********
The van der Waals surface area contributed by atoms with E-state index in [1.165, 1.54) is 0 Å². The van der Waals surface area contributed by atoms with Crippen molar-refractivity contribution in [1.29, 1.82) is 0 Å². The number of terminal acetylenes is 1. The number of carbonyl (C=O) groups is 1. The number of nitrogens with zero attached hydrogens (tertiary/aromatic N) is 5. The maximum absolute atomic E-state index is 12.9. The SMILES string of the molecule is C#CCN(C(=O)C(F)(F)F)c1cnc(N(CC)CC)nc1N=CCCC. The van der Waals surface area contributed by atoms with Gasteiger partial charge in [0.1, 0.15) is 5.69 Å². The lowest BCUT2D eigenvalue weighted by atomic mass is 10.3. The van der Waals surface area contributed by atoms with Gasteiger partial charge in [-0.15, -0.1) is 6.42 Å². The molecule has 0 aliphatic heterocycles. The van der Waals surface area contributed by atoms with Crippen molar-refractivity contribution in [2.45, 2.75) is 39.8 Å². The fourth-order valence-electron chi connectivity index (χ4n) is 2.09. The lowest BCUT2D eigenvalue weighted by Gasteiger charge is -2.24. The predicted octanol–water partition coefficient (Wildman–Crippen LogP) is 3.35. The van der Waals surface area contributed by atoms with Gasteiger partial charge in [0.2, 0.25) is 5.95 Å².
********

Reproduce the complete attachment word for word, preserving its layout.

The van der Waals surface area contributed by atoms with E-state index in [1.165, 1.54) is 0 Å². The van der Waals surface area contributed by atoms with Crippen molar-refractivity contribution in [1.29, 1.82) is 0 Å². The number of terminal acetylenes is 1. The number of carbonyl (C=O) groups is 1. The number of nitrogens with zero attached hydrogens (tertiary/aromatic N) is 5. The maximum absolute atomic E-state index is 12.9. The SMILES string of the molecule is C#CCN(C(=O)C(F)(F)F)c1cnc(N(CC)CC)nc1N=CCCC. The van der Waals surface area contributed by atoms with Gasteiger partial charge in [0.1, 0.15) is 5.69 Å². The lowest BCUT2D eigenvalue weighted by atomic mass is 10.3. The van der Waals surface area contributed by atoms with Gasteiger partial charge in [-0.15, -0.1) is 6.42 Å². The molecule has 0 aliphatic heterocycles. The van der Waals surface area contributed by atoms with Crippen molar-refractivity contribution in [2.45, 2.75) is 39.8 Å². The fourth-order valence-electron chi connectivity index (χ4n) is 2.09. The lowest BCUT2D eigenvalue weighted by Gasteiger charge is -2.24. The predicted octanol–water partition coefficient (Wildman–Crippen LogP) is 3.35. The van der Waals surface area contributed by atoms with Gasteiger partial charge in [0.2, 0.25) is 5.95 Å².